First, we notice that the binary to bipolar mapping of A = (1, 0, 1, 0) gives the vector (1, –1, 1, –1).

Then we take the transpose, and multiply, the way matrices are multiplied, and we see the following:

`     1  [1   -1   1   -1]       1   -1   1   -1`
`     1                     =   -1    1  -1    1`
`     1                          1   -1   1   -1`
`     1                         -1    1  -1    1`

Now subtract 1 from each element in the main diagonal (that runs from top left to bottom right). This operation gives the same result as subtracting the identity matrix from the given matrix, obtaining 0’s in the main diagonal. The resulting matrix, which is given next, is the contribution of the pattern (1, 0, 1, 0) to the weight matrix.

`      0      -1      1     -1`
`     -1       0     -1      1`
`      1      -1      0     -1`
`     -1       1     -1      0`

Similarly, we can calculate the contribution from the pattern B = (0, 1, 0, 1) by verifying that pattern B’s contribution is the same matrix as pattern A’s contribution. Therefore, the matrix of weights for this exercise is the matrix W shown here.

`           0     -2      2      -2`
`  W  =    -2      0     -2       2`
`           2     -2      0      -2`
`          -2      2     -2       0`

You can now optionally apply an arbitrary scalar multiplier to all the entries of the matrix if you wish. This is how we had previously obtained the +/- 3 values instead of +/- 2 values shown above.

### Autoassociative Network

The Hopfield network just shown has the feature that the network associates an input pattern with itself in recall. This makes the network an autoassociative network. The patterns used for determining the proper weight matrix are also the ones that are autoassociatively recalled. These patterns are called the exemplars. A pattern other than an exemplar may or may not be recalled by the network. Of course, when you present the pattern 0 0 0 0, it is stable, even though it is not an exemplar pattern.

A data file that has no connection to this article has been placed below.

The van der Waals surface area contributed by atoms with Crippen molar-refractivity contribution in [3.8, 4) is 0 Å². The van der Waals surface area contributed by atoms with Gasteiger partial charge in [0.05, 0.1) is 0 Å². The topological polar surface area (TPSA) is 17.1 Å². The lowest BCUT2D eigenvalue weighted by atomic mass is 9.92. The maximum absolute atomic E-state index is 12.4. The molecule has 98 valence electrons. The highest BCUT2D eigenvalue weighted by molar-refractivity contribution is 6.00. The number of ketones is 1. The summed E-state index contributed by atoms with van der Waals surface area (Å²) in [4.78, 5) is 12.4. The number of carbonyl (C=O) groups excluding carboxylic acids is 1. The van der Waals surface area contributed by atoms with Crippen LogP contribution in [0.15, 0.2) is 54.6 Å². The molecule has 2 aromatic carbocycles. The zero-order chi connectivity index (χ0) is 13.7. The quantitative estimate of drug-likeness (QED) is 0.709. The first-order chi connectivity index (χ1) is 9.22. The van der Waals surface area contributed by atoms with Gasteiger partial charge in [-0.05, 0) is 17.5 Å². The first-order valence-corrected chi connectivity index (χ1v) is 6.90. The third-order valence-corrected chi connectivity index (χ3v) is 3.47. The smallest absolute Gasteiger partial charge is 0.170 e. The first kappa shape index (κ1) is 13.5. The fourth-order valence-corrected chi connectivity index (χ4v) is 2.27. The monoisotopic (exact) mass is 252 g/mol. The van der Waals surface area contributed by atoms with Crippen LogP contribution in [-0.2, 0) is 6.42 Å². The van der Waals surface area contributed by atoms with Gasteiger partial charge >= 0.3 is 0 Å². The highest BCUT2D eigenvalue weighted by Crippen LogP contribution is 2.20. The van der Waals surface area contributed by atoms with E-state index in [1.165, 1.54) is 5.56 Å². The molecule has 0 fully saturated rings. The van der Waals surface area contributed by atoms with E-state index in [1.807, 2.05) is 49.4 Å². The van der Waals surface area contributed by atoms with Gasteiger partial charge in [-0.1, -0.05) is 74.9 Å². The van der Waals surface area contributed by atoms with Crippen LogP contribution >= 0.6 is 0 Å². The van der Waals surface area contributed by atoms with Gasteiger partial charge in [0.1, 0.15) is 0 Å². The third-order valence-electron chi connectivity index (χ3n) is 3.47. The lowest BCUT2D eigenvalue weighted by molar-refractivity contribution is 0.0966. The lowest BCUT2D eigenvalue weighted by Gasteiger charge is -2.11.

### Orthogonal Bit Patterns

You may be wondering how many patterns the network with four nodes is able to recall. Let us first consider how many different bit patterns are orthogonal to a given bit pattern. This question really refers to bit patterns in which at least one bit is equal to 1. A little reflection tells us that if two bit patterns are to be orthogonal, they cannot both have 1’s in the same position, since the dot product would need to be 0. In other words, a bitwise logical AND operation of the two bit patterns has to result in a 0. This suggests the following. If a pattern P has k, less than 4, bit positions with 0 (and so 4-k bit positions with 1), and if pattern Q is to be orthogonal to P, then Q can have 0 or 1 in those k positions, but it must have only 0 in the rest 4-k positions. Since there are two choices for each of the k positions, there are 2k possible patterns orthogonal to P. This number 2k of patterns includes the pattern with all zeroes. So there really are 2k–1 non-zero patterns orthogonal to P. Some of these 2k–1 patterns are not orthogonal to each other. As an example, P can be the pattern 0 1 0 0, which has k = 3 positions with 0. There are 23–1=7 nonzero patterns orthogonal to 0 1 0 0. Among these are patterns 1 0 1 0 and 1 0 0 1, which are not orthogonal to each other, since their dot product is 1 and not 0.

### Network Nodes and Input Patterns

Since our network has four neurons in it, it also has four nodes in the directed graph that represents the network. These are laterally connected because connections are established from node to node. They are lateral because the nodes are all in the same layer. We started with the patterns A = (1, 0, 1, 0) and B = (0, 1, 0, 1) as the exemplars. If we take any other nonzero pattern that is orthogonal to A, it will have a 1 in a position where B also has a 1. So the new pattern will not be orthogonal to B. Therefore, the orthogonal set of patterns that contains A and B can have only those two as its elements. If you remove B from the set, you can get (at most) two others to join A to form an orthogonal set. They are the patterns (0, 1, 0, 0) and (0, 0, 0, 1).

If you follow the procedure described earlier to get the correlation matrix, you will get the following weight matrix: